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Original Research |

Trends in Bronchiectasis Among Medicare Beneficiaries in the United States, 2000 to 2007Epidemiology of Bronchiectasis FREE TO VIEW

Amy E. Seitz, MPH; Kenneth N. Olivier, MD, MPH; Jennifer Adjemian, PhD; Steven M. Holland, MD; D. Rebecca Prevots, PhD, MPH
Author and Funding Information

From the Epidemiology Unit (Ms Seitz and Drs Olivier, Adjemian, and Prevots) and Laboratory of Clinical Infectious Diseases (Ms Seitz and Drs Olivier, Adjemian, Holland, and Prevots), National Institute of Allergy and Infectious Diseases, National Institutes of Health, Bethesda, MD.

Correspondence to: Amy E. Seitz, MPH, National Institute of Allergy and Infectious Diseases, National Institutes of Health, 8 W Dr, MSC 2665, Bethesda, MD 20892; e-mail: seitza@niaid.nih.gov


Reproduction of this article is prohibited without written permission from the American College of Chest Physicians. See online for more details.

Funding/Support: This research was supported by the Intramural Research Program of the National Institutes of Health, National Institute of Allergy and Infectious Diseases.


Chest. 2012;142(2):432-439. doi:10.1378/chest.11-2209
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Published online

Background:  Bronchiectasis is a potentially serious condition characterized by permanent and abnormal widening of the airways, the prevalence of which is not well described. We sought to describe the trends, associated conditions, and risk factors for bronchiectasis among adults aged ≥ 65 years.

Methods:  A 5% sample of the Medicare outpatient claims database was analyzed for bronchiectasis trends among beneficiaries aged ≥ 65 years from 2000 to 2007. Bronchiectasis was identified using International Classification of Diseases, Ninth Revision, Clinical Modification claim diagnosis codes for acquired bronchiectasis. Period prevalence was used to describe sex- and race/ethnicity-specific rates, and annual prevalence was used to describe trends and age-specific rates. We estimated trends using Poisson regression and odds of bronchiectasis using multivariate logistic regression.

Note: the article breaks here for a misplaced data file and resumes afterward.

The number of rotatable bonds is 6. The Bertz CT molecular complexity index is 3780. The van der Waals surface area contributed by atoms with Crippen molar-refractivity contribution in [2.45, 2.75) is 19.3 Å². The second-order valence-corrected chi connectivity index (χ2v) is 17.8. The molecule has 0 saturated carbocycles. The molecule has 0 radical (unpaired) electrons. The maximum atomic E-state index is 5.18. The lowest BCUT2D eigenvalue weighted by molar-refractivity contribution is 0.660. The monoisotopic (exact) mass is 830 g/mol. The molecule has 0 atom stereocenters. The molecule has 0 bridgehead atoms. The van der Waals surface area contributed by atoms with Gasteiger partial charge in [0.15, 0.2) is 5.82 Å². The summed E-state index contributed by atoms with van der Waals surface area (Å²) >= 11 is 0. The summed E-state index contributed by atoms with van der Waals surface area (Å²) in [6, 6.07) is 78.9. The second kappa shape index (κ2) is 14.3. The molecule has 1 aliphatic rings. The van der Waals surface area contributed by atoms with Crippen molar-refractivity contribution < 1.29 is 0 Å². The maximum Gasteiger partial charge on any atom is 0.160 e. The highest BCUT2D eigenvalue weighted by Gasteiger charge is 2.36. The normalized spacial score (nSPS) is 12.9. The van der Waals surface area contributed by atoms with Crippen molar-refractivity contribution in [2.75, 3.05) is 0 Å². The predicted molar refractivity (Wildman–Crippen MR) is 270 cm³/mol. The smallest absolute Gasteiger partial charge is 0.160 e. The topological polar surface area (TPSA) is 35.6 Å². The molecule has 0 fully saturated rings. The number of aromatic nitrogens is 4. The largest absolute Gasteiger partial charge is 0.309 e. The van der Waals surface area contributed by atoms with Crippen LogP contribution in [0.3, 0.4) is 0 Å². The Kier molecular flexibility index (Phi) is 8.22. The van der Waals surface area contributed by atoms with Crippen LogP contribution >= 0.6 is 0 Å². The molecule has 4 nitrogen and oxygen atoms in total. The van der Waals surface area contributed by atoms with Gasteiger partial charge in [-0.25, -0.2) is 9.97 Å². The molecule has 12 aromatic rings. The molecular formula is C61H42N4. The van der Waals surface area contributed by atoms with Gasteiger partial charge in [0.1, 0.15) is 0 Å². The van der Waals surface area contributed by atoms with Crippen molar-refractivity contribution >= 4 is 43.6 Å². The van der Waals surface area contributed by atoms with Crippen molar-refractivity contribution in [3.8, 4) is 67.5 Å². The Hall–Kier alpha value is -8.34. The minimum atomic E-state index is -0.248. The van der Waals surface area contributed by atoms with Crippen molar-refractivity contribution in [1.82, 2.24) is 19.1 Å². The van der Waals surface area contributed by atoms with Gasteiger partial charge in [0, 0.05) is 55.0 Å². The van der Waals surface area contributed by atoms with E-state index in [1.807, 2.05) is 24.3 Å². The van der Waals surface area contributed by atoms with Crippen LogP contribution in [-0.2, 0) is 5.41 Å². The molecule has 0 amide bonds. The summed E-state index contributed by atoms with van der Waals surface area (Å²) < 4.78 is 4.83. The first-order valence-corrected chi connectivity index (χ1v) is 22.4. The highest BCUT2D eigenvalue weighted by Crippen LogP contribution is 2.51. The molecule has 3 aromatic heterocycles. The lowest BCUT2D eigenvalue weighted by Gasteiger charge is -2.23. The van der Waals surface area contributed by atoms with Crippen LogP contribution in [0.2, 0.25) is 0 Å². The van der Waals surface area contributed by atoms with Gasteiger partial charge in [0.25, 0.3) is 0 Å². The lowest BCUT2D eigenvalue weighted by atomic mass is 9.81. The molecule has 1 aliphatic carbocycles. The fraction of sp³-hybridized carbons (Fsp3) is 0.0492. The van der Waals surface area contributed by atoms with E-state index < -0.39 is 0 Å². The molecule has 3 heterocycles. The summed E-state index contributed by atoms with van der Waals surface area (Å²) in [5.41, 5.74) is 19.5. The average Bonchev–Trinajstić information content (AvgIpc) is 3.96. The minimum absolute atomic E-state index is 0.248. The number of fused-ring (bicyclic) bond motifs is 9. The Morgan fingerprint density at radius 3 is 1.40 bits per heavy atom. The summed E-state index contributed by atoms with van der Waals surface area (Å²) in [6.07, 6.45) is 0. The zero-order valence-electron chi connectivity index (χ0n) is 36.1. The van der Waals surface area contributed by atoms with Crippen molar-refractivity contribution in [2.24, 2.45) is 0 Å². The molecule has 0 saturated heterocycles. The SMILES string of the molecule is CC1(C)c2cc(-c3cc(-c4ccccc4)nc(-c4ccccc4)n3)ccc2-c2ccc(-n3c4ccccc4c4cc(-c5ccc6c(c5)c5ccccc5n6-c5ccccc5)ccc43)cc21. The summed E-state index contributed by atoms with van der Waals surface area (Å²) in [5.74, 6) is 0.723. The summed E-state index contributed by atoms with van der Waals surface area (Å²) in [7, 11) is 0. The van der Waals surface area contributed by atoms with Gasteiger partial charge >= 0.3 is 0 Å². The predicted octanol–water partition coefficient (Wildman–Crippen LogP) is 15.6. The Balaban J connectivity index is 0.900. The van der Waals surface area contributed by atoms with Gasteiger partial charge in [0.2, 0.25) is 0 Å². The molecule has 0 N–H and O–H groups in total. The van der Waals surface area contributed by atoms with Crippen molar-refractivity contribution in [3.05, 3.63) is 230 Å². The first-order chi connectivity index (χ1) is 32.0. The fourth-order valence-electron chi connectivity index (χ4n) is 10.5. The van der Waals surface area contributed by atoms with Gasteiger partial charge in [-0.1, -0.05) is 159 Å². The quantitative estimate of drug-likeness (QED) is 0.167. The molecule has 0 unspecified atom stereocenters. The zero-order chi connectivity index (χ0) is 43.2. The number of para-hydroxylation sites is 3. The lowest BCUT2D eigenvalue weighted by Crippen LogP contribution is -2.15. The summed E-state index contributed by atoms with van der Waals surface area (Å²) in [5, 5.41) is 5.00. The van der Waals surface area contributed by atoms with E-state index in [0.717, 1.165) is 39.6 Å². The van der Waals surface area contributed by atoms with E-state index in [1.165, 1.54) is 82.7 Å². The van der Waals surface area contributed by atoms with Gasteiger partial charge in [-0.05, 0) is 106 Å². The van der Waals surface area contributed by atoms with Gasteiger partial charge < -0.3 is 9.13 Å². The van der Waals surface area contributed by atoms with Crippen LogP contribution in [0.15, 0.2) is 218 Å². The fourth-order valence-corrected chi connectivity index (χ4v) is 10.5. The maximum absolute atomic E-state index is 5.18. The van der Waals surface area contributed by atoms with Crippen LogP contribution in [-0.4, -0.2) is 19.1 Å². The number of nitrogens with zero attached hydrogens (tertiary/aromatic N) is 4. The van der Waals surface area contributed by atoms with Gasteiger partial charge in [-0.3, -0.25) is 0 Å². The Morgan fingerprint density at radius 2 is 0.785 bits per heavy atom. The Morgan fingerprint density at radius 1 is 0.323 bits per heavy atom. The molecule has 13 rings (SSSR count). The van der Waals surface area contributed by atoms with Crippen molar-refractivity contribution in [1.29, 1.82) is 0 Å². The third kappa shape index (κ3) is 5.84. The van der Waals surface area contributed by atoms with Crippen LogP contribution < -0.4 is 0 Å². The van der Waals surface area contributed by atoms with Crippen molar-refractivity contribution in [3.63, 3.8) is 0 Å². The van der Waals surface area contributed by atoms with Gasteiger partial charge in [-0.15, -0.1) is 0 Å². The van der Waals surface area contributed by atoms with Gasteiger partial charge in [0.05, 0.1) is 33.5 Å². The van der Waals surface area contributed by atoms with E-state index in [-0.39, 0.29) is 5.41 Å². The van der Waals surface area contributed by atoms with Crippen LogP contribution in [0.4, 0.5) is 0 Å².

Results:  From 2000 to 2007, 22,296 people had at least one claim for bronchiectasis. The 8-year period prevalence of bronchiectasis was 1,106 cases per 100,000 people. Bronchiectasis increased by 8.7% per year. We identified an interaction between the number of thoracic CT scans and race/ethnicity; period prevalence varied by a greater degree by number of thoracic CT scans among Asians compared with whites or blacks. Among people with one CT scan, Asians had a 2.5- and 3.9-fold higher period prevalence compared with whites and blacks.

Conclusions:  Bronchiectasis prevalence increased significantly from 2000 to 2007 in the Medicare outpatient setting and varied by age, sex, and race/ethnicity. This increase could be due to a true increase in the condition or an increased recognition of previously undiagnosed cases.

Figures in this Article

Bronchiectasis is an uncommon, but potentially serious condition related to abnormal widening of the airway passages. Recurrent lung infections; foreign objects in the airways; and defective lung clearance mechanisms, such as the inability to properly clear mucus, can lead to bronchiectasis.1,2 Symptoms of bronchiectasis include, but are not limited to, hemoptysis, chronic cough, sputum production, and shortness of breath.24 Bronchiectasis treatment is aimed at minimizing further damage to the airways through inflammation reduction, infection prevention, and bronchopulmonary hygiene.3 Treatment is usually long term, and some patients may benefit from surgical resection of the lung or lung transplantation.2